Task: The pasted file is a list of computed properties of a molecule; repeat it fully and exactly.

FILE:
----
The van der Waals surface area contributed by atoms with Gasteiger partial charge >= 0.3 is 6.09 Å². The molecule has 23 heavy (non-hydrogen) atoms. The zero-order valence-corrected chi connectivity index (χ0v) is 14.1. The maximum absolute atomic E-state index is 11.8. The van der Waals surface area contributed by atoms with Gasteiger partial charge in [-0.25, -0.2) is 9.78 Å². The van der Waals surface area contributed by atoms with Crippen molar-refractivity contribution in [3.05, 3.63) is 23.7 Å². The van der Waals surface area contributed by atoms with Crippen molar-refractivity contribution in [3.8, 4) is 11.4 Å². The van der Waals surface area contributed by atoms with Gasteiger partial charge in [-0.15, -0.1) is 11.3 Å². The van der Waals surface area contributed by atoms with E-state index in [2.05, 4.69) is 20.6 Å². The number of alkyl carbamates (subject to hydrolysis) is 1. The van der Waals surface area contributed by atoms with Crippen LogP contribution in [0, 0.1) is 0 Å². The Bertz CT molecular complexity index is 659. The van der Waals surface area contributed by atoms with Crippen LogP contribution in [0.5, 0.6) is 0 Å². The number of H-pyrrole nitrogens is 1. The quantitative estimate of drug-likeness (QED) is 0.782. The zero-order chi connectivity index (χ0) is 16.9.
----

The van der Waals surface area contributed by atoms with Gasteiger partial charge >= 0.3 is 6.09 Å². The molecule has 23 heavy (non-hydrogen) atoms. The zero-order valence-corrected chi connectivity index (χ0v) is 14.1. The maximum absolute atomic E-state index is 11.8. The van der Waals surface area contributed by atoms with Gasteiger partial charge in [-0.25, -0.2) is 9.78 Å². The van der Waals surface area contributed by atoms with Crippen molar-refractivity contribution in [3.05, 3.63) is 23.7 Å². The van der Waals surface area contributed by atoms with Crippen molar-refractivity contribution in [3.8, 4) is 11.4 Å². The van der Waals surface area contributed by atoms with Gasteiger partial charge in [-0.15, -0.1) is 11.3 Å². The van der Waals surface area contributed by atoms with E-state index in [2.05, 4.69) is 20.6 Å². The number of alkyl carbamates (subject to hydrolysis) is 1. The van der Waals surface area contributed by atoms with Crippen LogP contribution in [0, 0.1) is 0 Å². The Bertz CT molecular complexity index is 659. The van der Waals surface area contributed by atoms with Crippen LogP contribution in [0.5, 0.6) is 0 Å². The number of H-pyrrole nitrogens is 1. The quantitative estimate of drug-likeness (QED) is 0.782. The zero-order chi connectivity index (χ0) is 16.9.